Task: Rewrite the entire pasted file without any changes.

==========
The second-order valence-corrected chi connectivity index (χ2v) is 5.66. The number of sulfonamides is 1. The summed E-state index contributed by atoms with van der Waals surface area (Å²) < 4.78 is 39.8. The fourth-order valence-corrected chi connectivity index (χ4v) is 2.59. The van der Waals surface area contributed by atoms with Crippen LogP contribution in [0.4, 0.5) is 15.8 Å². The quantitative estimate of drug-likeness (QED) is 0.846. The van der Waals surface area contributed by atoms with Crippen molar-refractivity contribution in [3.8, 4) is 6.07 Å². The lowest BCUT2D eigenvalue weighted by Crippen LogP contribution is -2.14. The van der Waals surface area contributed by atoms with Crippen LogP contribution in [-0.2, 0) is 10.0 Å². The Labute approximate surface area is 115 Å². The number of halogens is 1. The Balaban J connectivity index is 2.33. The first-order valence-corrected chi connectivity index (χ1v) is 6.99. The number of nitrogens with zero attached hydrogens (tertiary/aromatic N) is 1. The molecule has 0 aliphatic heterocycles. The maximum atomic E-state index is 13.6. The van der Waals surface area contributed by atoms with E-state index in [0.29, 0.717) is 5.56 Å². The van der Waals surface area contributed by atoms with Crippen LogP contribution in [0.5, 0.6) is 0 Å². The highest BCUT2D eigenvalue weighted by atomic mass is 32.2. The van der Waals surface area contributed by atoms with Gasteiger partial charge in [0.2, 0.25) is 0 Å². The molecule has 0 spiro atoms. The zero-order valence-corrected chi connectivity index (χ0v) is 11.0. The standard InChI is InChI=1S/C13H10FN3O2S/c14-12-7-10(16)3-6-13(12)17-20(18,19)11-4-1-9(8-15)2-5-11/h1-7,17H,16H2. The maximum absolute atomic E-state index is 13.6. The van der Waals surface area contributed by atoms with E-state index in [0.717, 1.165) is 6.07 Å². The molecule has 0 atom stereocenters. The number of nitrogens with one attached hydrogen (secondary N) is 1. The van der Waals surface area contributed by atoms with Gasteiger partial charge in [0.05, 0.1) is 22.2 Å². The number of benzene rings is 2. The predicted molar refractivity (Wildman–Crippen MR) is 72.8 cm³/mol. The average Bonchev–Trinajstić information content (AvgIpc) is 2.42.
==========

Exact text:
The second-order valence-corrected chi connectivity index (χ2v) is 5.66. The number of sulfonamides is 1. The summed E-state index contributed by atoms with van der Waals surface area (Å²) < 4.78 is 39.8. The fourth-order valence-corrected chi connectivity index (χ4v) is 2.59. The van der Waals surface area contributed by atoms with Crippen LogP contribution in [0.4, 0.5) is 15.8 Å². The quantitative estimate of drug-likeness (QED) is 0.846. The van der Waals surface area contributed by atoms with Crippen molar-refractivity contribution in [3.8, 4) is 6.07 Å². The lowest BCUT2D eigenvalue weighted by Crippen LogP contribution is -2.14. The van der Waals surface area contributed by atoms with Crippen LogP contribution in [-0.2, 0) is 10.0 Å². The Labute approximate surface area is 115 Å². The number of halogens is 1. The Balaban J connectivity index is 2.33. The first-order valence-corrected chi connectivity index (χ1v) is 6.99. The number of nitrogens with zero attached hydrogens (tertiary/aromatic N) is 1. The molecule has 0 aliphatic heterocycles. The maximum atomic E-state index is 13.6. The van der Waals surface area contributed by atoms with E-state index in [0.29, 0.717) is 5.56 Å². The van der Waals surface area contributed by atoms with Crippen LogP contribution in [0.5, 0.6) is 0 Å². The highest BCUT2D eigenvalue weighted by atomic mass is 32.2. The van der Waals surface area contributed by atoms with Gasteiger partial charge in [0.2, 0.25) is 0 Å². The molecule has 0 spiro atoms. The zero-order valence-corrected chi connectivity index (χ0v) is 11.0. The standard InChI is InChI=1S/C13H10FN3O2S/c14-12-7-10(16)3-6-13(12)17-20(18,19)11-4-1-9(8-15)2-5-11/h1-7,17H,16H2. The maximum absolute atomic E-state index is 13.6. The van der Waals surface area contributed by atoms with E-state index in [0.717, 1.165) is 6.07 Å². The molecule has 0 atom stereocenters. The number of nitrogens with one attached hydrogen (secondary N) is 1. The van der Waals surface area contributed by atoms with Gasteiger partial charge in [0.05, 0.1) is 22.2 Å². The number of benzene rings is 2. The predicted molar refractivity (Wildman–Crippen MR) is 72.8 cm³/mol. The average Bonchev–Trinajstić information content (AvgIpc) is 2.42.